I have now been teaching for 25 years and through this time I have witnessed the great cycle of educational innovation, fashion and revision that many of my older colleagues told me about when I first started out. I was younger and found it hard to believe, yet now I have reached a point when I can reflect on what this has meant. Yet, what fascinates and motivates me more, rather than the changes, is the consistency that has remained in teaching, learning and schools. Good parenting has always embraced the idea of boundaries and cuddles. Good teaching has always excited and enthralled, capturing imaginations and inspiring young people to excel. And children have always been children: they are brimming with energy and limitless curiosity, discovering their world for the first time. When it comes to the debate about the changes in childhood experience, the usual run of digital-age-related reasons can be rolled out. Yet the “modern life” tag is overused and far too convenient – a lazy excuse, perhaps. Children crave connection with the world around them. They have a need to understand how it works, how they can influence it and how it influences them, from how to make friends and communicate to what happens when you poke a stick at something. As adults we are absolutely key in helping children make these connections and develop their understanding. We have the opportunity (and responsibility) to provide them with experiences and guidance in these early years, establishing values and norms which will ensure that they are happy and productive throughout their lives.
The natural world is a visceral, real, messy and untidy experience, arguably well-suited to many children! In the same way that vinyl is making a comeback, it is time to turn, or return, to the analogue world about us and find ways that children can experience the outdoors intimately, deeply and on a personal level, where it is just for them. At the heart of this experience is the opportunity to just be outdoors with nothing more than sticks, logs, leaves, mud and perhaps a fire for cooking. Schools have become enthralled by the Forest Schools movement, which aims to take children out into the natural world and use this as a place to develop a closer connection with the natural world, learn skills and and gain a sense of comfort and enjoyment “out of doors”. However, true learning comes from experience and too much structure stifles creativity. Therefore designing learning experience does not take much more equipment than a pair of sturdy boots and some clothes that can get grubby and generally protects against damp! The walks in the woods at night were amongst the most exciting learning experiences that I have delivered in my career. There was no equipment, no learning objective or set of guidelines. Just me, the children and the members of staff.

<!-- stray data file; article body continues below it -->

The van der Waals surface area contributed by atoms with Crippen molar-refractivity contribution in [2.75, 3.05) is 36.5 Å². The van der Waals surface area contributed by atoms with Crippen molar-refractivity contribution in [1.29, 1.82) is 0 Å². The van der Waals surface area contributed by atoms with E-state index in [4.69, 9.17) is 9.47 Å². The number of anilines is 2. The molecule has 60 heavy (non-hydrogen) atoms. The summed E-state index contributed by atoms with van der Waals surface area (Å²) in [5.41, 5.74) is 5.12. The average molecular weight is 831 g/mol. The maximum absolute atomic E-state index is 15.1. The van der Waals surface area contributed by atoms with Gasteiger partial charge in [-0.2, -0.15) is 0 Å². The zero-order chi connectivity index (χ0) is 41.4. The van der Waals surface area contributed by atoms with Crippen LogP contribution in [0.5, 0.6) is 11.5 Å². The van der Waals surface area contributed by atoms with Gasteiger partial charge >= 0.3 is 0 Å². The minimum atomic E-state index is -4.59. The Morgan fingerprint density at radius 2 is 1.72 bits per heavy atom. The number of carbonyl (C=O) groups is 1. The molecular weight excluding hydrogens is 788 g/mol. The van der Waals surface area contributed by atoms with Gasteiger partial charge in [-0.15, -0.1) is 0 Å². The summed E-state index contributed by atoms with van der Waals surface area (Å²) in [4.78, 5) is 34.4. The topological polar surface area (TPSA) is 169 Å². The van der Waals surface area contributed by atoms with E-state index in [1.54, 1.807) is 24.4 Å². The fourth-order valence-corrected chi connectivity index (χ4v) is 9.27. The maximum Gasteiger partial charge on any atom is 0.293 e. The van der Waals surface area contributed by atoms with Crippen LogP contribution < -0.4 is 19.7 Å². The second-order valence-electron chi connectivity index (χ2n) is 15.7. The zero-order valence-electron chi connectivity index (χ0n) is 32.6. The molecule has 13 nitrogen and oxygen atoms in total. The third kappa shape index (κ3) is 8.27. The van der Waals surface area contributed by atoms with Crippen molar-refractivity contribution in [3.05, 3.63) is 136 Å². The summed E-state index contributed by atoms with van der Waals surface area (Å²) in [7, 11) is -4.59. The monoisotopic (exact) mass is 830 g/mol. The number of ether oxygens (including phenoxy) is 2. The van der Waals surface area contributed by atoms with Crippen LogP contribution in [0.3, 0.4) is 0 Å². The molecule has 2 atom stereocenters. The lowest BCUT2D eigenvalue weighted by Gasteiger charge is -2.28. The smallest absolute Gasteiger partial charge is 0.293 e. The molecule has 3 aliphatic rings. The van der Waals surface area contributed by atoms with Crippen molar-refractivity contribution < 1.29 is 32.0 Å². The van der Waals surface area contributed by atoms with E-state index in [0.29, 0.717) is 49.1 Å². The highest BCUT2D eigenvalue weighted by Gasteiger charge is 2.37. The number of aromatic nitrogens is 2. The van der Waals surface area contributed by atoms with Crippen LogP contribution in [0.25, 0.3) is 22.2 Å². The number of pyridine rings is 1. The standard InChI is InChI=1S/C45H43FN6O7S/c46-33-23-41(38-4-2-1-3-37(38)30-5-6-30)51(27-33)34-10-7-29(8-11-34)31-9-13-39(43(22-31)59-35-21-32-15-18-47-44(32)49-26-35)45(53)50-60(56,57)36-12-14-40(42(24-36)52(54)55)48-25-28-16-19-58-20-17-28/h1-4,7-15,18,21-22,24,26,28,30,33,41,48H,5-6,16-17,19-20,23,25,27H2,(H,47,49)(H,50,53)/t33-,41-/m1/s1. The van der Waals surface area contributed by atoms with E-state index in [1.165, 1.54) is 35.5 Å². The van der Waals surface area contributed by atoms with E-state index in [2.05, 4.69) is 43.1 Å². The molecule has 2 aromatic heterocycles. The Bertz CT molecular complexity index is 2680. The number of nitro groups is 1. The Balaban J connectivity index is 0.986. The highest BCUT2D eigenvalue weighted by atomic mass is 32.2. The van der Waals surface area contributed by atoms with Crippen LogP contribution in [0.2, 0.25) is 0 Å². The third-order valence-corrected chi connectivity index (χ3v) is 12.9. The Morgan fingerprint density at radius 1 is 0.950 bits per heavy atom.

t our school we are blessed with beautiful woodland and we try to make the most of this wonderful resource. By playing or just being in the woods the children learn to create, to imagine and to care and the more that we can encourage this – at school or at home – the better their future will be for them. We know that emotionally intelligent people become very successful, achieving more than those with higher IQs ti.me/1H8npbz
. Therefore, through an emphasis in learning outdoors, children develop empathy for the wider world and understanding their place in it. It is a great way for children to grow the emotional capability to manage their life and their relationships better in the future. They won’t know it now, but they will thank you for it later